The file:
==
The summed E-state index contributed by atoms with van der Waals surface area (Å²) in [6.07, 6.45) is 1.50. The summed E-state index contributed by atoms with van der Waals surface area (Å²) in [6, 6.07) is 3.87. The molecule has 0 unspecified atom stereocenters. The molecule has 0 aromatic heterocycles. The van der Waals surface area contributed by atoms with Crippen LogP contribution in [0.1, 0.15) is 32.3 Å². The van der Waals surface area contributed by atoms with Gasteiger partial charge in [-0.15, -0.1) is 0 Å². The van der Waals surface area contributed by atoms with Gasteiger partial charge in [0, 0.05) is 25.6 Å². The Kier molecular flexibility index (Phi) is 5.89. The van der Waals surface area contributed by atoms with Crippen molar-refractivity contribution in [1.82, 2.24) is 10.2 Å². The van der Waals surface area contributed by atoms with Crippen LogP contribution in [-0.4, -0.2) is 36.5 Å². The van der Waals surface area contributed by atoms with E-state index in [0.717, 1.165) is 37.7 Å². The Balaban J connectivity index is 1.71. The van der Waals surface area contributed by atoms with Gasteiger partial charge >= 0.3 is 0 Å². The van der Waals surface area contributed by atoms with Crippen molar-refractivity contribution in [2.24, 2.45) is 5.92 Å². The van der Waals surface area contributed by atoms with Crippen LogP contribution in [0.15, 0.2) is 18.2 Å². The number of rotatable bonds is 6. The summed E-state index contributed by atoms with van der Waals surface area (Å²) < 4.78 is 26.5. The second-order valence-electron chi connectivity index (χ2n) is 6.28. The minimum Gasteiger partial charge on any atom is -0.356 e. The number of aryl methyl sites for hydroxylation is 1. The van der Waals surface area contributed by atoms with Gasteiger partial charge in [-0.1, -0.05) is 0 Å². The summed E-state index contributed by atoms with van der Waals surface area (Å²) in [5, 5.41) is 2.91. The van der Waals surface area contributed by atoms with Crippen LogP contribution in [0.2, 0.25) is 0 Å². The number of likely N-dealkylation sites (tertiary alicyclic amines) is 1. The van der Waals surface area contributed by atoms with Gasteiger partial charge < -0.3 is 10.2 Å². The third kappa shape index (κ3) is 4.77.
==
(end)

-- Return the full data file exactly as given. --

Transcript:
The summed E-state index contributed by atoms with van der Waals surface area (Å²) in [6.07, 6.45) is 1.50. The summed E-state index contributed by atoms with van der Waals surface area (Å²) in [6, 6.07) is 3.87. The molecule has 0 unspecified atom stereocenters. The molecule has 0 aromatic heterocycles. The van der Waals surface area contributed by atoms with Crippen LogP contribution in [0.1, 0.15) is 32.3 Å². The van der Waals surface area contributed by atoms with Gasteiger partial charge in [-0.15, -0.1) is 0 Å². The van der Waals surface area contributed by atoms with Gasteiger partial charge in [0, 0.05) is 25.6 Å². The Kier molecular flexibility index (Phi) is 5.89. The van der Waals surface area contributed by atoms with Crippen molar-refractivity contribution in [1.82, 2.24) is 10.2 Å². The van der Waals surface area contributed by atoms with Crippen LogP contribution in [-0.4, -0.2) is 36.5 Å². The van der Waals surface area contributed by atoms with E-state index in [0.717, 1.165) is 37.7 Å². The Balaban J connectivity index is 1.71. The van der Waals surface area contributed by atoms with Gasteiger partial charge >= 0.3 is 0 Å². The van der Waals surface area contributed by atoms with Crippen molar-refractivity contribution in [2.24, 2.45) is 5.92 Å². The van der Waals surface area contributed by atoms with Crippen LogP contribution in [0.15, 0.2) is 18.2 Å². The number of rotatable bonds is 6. The summed E-state index contributed by atoms with van der Waals surface area (Å²) < 4.78 is 26.5. The second-order valence-electron chi connectivity index (χ2n) is 6.28. The minimum Gasteiger partial charge on any atom is -0.356 e. The number of aryl methyl sites for hydroxylation is 1. The van der Waals surface area contributed by atoms with Gasteiger partial charge in [-0.1, -0.05) is 0 Å². The summed E-state index contributed by atoms with van der Waals surface area (Å²) in [5, 5.41) is 2.91. The van der Waals surface area contributed by atoms with Crippen LogP contribution in [0.2, 0.25) is 0 Å². The number of likely N-dealkylation sites (tertiary alicyclic amines) is 1. The van der Waals surface area contributed by atoms with Gasteiger partial charge < -0.3 is 10.2 Å². The third kappa shape index (κ3) is 4.77.